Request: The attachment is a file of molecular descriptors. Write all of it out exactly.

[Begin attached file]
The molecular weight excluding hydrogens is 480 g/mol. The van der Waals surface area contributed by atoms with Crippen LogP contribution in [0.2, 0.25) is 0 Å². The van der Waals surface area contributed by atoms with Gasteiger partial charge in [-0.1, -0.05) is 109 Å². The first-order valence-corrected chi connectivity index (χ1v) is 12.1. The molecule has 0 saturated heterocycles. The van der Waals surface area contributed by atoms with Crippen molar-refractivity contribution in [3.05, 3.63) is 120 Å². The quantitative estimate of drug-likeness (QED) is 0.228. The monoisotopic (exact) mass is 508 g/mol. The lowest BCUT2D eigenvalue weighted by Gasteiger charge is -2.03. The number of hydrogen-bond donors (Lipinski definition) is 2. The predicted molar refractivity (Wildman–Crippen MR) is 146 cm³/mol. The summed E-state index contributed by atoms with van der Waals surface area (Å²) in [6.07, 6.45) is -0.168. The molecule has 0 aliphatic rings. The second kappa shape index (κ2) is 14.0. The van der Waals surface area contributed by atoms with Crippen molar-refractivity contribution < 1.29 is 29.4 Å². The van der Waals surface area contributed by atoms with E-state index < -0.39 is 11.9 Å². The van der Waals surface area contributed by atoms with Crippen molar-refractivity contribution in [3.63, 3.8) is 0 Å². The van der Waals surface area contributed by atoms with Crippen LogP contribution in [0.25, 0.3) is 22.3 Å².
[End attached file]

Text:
The molecular weight excluding hydrogens is 480 g/mol. The van der Waals surface area contributed by atoms with Crippen LogP contribution in [0.2, 0.25) is 0 Å². The van der Waals surface area contributed by atoms with Gasteiger partial charge in [-0.1, -0.05) is 109 Å². The first-order valence-corrected chi connectivity index (χ1v) is 12.1. The molecule has 0 saturated heterocycles. The van der Waals surface area contributed by atoms with Crippen molar-refractivity contribution in [3.05, 3.63) is 120 Å². The quantitative estimate of drug-likeness (QED) is 0.228. The monoisotopic (exact) mass is 508 g/mol. The lowest BCUT2D eigenvalue weighted by Gasteiger charge is -2.03. The number of hydrogen-bond donors (Lipinski definition) is 2. The predicted molar refractivity (Wildman–Crippen MR) is 146 cm³/mol. The summed E-state index contributed by atoms with van der Waals surface area (Å²) in [6.07, 6.45) is -0.168. The molecule has 0 aliphatic rings. The second kappa shape index (κ2) is 14.0. The van der Waals surface area contributed by atoms with Crippen molar-refractivity contribution < 1.29 is 29.4 Å². The van der Waals surface area contributed by atoms with E-state index < -0.39 is 11.9 Å². The van der Waals surface area contributed by atoms with Crippen molar-refractivity contribution in [3.63, 3.8) is 0 Å². The van der Waals surface area contributed by atoms with Crippen LogP contribution in [0.25, 0.3) is 22.3 Å².